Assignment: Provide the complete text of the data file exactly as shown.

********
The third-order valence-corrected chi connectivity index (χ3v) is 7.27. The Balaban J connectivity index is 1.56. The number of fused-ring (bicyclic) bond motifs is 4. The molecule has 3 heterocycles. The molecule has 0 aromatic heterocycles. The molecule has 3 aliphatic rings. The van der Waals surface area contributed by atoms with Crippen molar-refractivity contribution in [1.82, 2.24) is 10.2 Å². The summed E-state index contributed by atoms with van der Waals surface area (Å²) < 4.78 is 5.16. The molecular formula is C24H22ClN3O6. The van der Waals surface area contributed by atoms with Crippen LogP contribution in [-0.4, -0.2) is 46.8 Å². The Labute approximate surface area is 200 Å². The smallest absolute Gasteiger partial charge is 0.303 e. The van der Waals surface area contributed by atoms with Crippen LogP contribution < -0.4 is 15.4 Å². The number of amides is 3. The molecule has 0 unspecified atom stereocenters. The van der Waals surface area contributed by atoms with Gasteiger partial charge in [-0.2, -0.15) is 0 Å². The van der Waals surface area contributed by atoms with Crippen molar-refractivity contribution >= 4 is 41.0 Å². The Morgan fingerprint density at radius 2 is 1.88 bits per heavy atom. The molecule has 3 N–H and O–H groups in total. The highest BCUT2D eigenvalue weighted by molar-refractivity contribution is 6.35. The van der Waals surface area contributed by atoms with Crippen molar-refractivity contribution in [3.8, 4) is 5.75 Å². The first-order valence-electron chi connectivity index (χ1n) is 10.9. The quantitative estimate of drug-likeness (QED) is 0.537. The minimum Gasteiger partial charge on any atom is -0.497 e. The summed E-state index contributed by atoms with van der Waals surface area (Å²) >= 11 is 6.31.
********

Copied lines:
The third-order valence-corrected chi connectivity index (χ3v) is 7.27. The Balaban J connectivity index is 1.56. The number of fused-ring (bicyclic) bond motifs is 4. The molecule has 3 heterocycles. The molecule has 0 aromatic heterocycles. The molecule has 3 aliphatic rings. The van der Waals surface area contributed by atoms with Crippen molar-refractivity contribution in [1.82, 2.24) is 10.2 Å². The summed E-state index contributed by atoms with van der Waals surface area (Å²) < 4.78 is 5.16. The molecular formula is C24H22ClN3O6. The van der Waals surface area contributed by atoms with Crippen LogP contribution in [-0.4, -0.2) is 46.8 Å². The Labute approximate surface area is 200 Å². The smallest absolute Gasteiger partial charge is 0.303 e. The van der Waals surface area contributed by atoms with Crippen LogP contribution < -0.4 is 15.4 Å². The number of amides is 3. The molecule has 0 unspecified atom stereocenters. The van der Waals surface area contributed by atoms with Gasteiger partial charge in [-0.2, -0.15) is 0 Å². The van der Waals surface area contributed by atoms with Crippen molar-refractivity contribution >= 4 is 41.0 Å². The Morgan fingerprint density at radius 2 is 1.88 bits per heavy atom. The molecule has 3 N–H and O–H groups in total. The highest BCUT2D eigenvalue weighted by molar-refractivity contribution is 6.35. The van der Waals surface area contributed by atoms with Crippen molar-refractivity contribution in [3.8, 4) is 5.75 Å². The first-order valence-electron chi connectivity index (χ1n) is 10.9. The quantitative estimate of drug-likeness (QED) is 0.537. The minimum Gasteiger partial charge on any atom is -0.497 e. The summed E-state index contributed by atoms with van der Waals surface area (Å²) >= 11 is 6.31.